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Dinner on the Rocks

Rotorua, the cultural home of the Māori, is the best place to experience a hāngi, a traditional Māori feast for which the meal-to-be is cooked over steaming vents. Several local organizations offer the chance to try this slow-cooked treat, paired with a concert—an evening that may remind you of a Hawaiian luau. Don't pass it up!

As a manuhiri (guest), you'll get the full treatment, beginning with a powhiri, the awe-inspiring Māori welcome that generally includes the wero (challenge), the karanga (cries of welcome), and the hongi, or pressing together of noses, an age-old Māori gesture that shows friendship. If you're not comfortable bouncing noses, a simple handshake will suffice.

While the food cooks, a show begins with haunting harmonious singing, foot stamping, and poi twirling (rhythmic swinging of balls on strings). The performance might raise the hair on the back of your neck—but this will be assuaged with food, glorious food. The lifting of the hāngi will produce pork, sometimes lamb and chicken, kūmara (sweet potato), vegetables, and maybe fish and other seafood, followed by dessert.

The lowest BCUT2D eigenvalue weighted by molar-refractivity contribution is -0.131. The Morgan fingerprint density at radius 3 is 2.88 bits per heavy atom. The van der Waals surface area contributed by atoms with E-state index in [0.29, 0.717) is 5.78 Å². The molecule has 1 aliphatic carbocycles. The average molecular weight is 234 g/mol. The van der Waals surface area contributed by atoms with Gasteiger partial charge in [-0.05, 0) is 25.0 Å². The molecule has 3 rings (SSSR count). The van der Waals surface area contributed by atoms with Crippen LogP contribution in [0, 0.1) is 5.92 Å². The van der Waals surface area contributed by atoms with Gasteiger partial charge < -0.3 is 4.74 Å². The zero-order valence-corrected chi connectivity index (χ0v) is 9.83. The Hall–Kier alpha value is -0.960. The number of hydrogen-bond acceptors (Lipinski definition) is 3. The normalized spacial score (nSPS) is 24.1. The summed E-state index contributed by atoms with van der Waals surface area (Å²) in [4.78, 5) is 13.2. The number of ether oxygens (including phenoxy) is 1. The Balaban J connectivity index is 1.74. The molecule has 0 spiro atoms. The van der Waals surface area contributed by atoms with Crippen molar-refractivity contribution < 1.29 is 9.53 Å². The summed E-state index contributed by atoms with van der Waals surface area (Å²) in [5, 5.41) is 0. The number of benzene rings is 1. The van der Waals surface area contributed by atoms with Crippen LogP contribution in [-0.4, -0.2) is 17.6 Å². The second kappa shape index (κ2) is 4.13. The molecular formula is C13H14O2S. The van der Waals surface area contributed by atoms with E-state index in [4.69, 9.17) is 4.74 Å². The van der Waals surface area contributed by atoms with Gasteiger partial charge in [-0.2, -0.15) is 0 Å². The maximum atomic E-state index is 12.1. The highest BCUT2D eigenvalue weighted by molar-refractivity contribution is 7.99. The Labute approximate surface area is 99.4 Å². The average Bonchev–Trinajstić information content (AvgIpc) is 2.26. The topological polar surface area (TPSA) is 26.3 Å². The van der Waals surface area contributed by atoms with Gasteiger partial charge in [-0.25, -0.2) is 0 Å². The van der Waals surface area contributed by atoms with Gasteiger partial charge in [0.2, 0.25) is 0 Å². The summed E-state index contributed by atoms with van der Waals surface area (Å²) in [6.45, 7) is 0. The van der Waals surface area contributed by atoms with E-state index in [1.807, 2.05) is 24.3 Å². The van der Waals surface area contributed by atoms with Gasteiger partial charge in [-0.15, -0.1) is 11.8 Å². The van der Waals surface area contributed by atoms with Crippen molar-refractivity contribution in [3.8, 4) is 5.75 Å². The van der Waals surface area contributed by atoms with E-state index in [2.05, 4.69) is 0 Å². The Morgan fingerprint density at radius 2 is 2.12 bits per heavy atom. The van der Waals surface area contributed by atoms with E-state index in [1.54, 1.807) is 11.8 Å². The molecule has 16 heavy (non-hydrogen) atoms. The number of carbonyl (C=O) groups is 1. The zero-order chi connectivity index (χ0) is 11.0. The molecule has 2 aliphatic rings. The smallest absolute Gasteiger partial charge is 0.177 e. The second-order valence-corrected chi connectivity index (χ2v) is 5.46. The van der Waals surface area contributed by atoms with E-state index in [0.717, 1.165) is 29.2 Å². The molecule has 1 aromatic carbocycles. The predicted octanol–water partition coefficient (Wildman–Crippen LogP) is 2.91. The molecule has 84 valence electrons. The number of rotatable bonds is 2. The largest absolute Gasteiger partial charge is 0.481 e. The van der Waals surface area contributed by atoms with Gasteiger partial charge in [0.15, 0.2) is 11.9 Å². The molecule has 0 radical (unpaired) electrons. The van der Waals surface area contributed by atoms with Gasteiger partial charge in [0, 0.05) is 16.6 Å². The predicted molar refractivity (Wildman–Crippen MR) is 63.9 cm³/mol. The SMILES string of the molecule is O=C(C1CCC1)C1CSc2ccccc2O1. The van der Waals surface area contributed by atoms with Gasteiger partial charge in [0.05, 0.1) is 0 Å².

Holiday Inn Rotorua. Attend an excellent cultural show and hāngi for NZ$69 but call ahead to see if it is on as it depends on bookings. 10 Tryon St., Rotorua, 3043. 647/348–1189. www.holidayinnrotorua.co.nz.

Matariki Hāngi and Concert. Starting at 6:30 pm in a hall almost alongside the Rotorua Lakeside Hotel and Pizza Hut, the show is informative and enthusiastic, with ample and delicious food. There is a free pick-up service from all local hotels but phone first because it does not always play. Tutanekai St., lake end, Rotorua, 3010. 0508/442–644. www.accorhotels.com. NZ$69 for food and concert, NZ$39 concert only.

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